It appears the Mayor has been trying to call the Rays bluff on whether St. Petersburg is truly no longer their intended home for a full season of baseball, and he’s continuing that by now telling the team to put their money where their mouth is.
The next step in the Montreal proposal process would be gaining city approval to seek a split-location approach to a major league season, but Kriseman looks to be seeking a guarantee of private financing before he'll negotiate allowing the team to speak with the Montreal ownership group formally. That means more unknowns for the Rays, because...
4. The prospective Montreal ownership group is interested in purchasing a portion of the Rays, and their influx of cash could help fund stadiums in each city
Bronfman is on the record saying he does not need public funds to build a stadium in Montreal, and at his press conference this afternoon, made note that his funds could also spur stadium development in Tampa Bay.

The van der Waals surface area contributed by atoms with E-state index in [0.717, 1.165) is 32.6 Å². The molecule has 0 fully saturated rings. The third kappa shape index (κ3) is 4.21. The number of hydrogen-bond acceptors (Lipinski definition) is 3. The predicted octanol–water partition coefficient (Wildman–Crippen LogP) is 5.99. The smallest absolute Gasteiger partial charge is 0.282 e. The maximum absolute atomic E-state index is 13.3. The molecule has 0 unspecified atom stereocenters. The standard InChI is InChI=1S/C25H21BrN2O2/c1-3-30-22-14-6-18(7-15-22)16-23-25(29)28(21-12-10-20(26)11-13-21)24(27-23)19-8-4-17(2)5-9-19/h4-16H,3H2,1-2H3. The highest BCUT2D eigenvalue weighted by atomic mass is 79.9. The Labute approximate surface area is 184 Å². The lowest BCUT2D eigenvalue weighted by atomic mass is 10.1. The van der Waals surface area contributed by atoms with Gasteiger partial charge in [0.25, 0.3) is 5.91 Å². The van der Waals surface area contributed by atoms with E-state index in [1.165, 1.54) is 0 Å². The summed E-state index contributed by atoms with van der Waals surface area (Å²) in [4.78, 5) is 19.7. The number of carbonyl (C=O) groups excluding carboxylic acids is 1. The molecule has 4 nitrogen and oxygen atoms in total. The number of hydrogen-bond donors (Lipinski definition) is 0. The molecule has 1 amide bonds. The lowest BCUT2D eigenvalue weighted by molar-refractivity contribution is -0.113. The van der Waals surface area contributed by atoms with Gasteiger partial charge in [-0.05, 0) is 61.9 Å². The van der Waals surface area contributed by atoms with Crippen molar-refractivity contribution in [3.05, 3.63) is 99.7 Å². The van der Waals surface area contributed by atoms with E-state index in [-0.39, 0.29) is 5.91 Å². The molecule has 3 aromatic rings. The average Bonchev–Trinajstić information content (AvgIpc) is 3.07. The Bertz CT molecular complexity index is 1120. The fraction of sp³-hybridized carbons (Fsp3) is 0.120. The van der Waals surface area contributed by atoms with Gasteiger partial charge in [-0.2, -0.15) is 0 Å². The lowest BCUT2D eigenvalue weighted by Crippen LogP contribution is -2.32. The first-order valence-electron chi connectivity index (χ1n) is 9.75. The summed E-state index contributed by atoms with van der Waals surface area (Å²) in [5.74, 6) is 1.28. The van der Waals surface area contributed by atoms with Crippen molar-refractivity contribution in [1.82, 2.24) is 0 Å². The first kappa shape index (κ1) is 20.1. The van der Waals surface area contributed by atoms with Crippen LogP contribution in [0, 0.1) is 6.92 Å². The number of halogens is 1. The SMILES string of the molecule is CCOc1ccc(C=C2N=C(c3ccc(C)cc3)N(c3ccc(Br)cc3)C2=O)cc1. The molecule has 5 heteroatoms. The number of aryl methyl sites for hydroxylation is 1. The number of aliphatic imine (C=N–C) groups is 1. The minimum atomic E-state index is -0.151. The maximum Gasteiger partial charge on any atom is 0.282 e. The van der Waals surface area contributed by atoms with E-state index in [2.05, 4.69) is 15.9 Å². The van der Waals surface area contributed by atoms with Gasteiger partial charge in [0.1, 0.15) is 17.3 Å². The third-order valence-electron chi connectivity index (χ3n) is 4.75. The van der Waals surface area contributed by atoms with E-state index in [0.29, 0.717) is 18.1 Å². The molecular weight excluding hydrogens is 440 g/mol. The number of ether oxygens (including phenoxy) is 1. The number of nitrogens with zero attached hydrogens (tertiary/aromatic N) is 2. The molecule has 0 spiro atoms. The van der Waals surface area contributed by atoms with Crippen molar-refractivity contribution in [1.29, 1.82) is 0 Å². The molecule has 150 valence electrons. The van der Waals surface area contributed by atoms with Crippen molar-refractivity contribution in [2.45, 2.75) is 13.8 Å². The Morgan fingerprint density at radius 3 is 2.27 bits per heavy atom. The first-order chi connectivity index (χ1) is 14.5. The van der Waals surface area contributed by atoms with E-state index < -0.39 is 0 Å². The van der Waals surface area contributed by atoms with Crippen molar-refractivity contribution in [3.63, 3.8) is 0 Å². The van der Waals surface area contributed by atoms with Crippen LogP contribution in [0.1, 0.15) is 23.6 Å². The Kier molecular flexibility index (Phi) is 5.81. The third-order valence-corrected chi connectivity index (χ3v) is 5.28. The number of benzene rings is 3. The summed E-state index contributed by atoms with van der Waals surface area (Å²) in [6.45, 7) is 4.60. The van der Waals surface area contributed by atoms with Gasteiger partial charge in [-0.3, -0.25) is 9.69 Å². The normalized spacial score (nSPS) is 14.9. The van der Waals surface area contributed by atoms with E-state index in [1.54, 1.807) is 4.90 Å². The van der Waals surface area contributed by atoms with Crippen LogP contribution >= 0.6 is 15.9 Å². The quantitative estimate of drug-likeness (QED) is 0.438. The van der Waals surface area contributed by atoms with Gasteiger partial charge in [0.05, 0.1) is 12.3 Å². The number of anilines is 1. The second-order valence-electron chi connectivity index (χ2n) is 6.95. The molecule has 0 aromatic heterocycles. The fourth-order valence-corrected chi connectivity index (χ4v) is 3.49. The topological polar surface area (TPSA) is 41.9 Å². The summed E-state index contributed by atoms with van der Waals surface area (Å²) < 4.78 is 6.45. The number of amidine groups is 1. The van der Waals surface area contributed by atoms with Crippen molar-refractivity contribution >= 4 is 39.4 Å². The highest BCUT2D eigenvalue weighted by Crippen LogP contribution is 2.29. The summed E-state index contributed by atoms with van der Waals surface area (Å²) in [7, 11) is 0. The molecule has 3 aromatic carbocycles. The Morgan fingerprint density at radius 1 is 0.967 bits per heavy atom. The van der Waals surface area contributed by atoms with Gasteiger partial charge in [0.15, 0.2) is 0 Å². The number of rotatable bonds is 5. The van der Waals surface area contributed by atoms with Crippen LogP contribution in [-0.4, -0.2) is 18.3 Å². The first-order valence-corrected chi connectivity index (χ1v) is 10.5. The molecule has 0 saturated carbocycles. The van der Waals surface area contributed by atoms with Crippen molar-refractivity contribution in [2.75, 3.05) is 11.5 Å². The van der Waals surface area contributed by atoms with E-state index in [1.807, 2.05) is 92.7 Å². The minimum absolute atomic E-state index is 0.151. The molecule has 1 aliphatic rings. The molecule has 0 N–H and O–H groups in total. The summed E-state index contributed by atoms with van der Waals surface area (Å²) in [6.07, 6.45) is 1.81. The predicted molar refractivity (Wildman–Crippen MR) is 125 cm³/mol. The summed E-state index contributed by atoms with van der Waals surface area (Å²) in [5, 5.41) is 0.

But the Rays cannot officially know what funding is available from these new owners until they have permission from the city to talk to Montreal about the proposal.
If Kriseman successfully holds the financing aspect hostage for negotiations prior to approval, the Rays will have to make agreements with the city without knowing what the new owners could contribute toward the new stadium.
But that all assumes the city is willing to negotiate, an idea that narrows the field of stadium locations.
Brian Auld claimed this morning, again on WDAE, that the leading candidates for an open air stadium are Ybor, Derby Lane, Al Lang, and the current site at Tropicana Field.
Three of those four locations are in Pinellas County (which has the tax funds available to help build a stadium), and two are within the city limits of St. Petersburg, the only location the team is allowed to consider prior to 2028.